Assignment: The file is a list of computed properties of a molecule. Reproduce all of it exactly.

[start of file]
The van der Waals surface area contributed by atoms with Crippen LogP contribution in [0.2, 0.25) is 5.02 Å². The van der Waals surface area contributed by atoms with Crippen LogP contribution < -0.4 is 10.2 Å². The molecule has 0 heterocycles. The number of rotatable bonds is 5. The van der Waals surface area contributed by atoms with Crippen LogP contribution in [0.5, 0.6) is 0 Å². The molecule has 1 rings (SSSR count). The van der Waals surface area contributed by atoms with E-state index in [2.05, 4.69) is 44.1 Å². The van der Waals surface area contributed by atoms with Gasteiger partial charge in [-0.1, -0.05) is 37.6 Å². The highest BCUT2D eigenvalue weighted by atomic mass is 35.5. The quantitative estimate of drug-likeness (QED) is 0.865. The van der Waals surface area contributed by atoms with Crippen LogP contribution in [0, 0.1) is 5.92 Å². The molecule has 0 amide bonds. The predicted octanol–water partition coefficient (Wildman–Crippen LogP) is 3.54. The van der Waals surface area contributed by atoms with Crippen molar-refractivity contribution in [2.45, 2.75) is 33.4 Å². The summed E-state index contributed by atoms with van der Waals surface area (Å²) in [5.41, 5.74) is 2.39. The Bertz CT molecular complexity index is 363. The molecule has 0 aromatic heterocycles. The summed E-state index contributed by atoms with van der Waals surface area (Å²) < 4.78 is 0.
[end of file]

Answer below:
The van der Waals surface area contributed by atoms with Crippen LogP contribution in [0.2, 0.25) is 5.02 Å². The van der Waals surface area contributed by atoms with Crippen LogP contribution < -0.4 is 10.2 Å². The molecule has 0 heterocycles. The number of rotatable bonds is 5. The van der Waals surface area contributed by atoms with Crippen LogP contribution in [0.5, 0.6) is 0 Å². The molecule has 1 rings (SSSR count). The van der Waals surface area contributed by atoms with E-state index in [2.05, 4.69) is 44.1 Å². The van der Waals surface area contributed by atoms with Gasteiger partial charge in [-0.1, -0.05) is 37.6 Å². The highest BCUT2D eigenvalue weighted by atomic mass is 35.5. The quantitative estimate of drug-likeness (QED) is 0.865. The van der Waals surface area contributed by atoms with Crippen LogP contribution in [0, 0.1) is 5.92 Å². The molecule has 0 amide bonds. The predicted octanol–water partition coefficient (Wildman–Crippen LogP) is 3.54. The van der Waals surface area contributed by atoms with Crippen molar-refractivity contribution in [2.45, 2.75) is 33.4 Å². The summed E-state index contributed by atoms with van der Waals surface area (Å²) in [5.41, 5.74) is 2.39. The Bertz CT molecular complexity index is 363. The molecule has 0 aromatic heterocycles. The summed E-state index contributed by atoms with van der Waals surface area (Å²) < 4.78 is 0.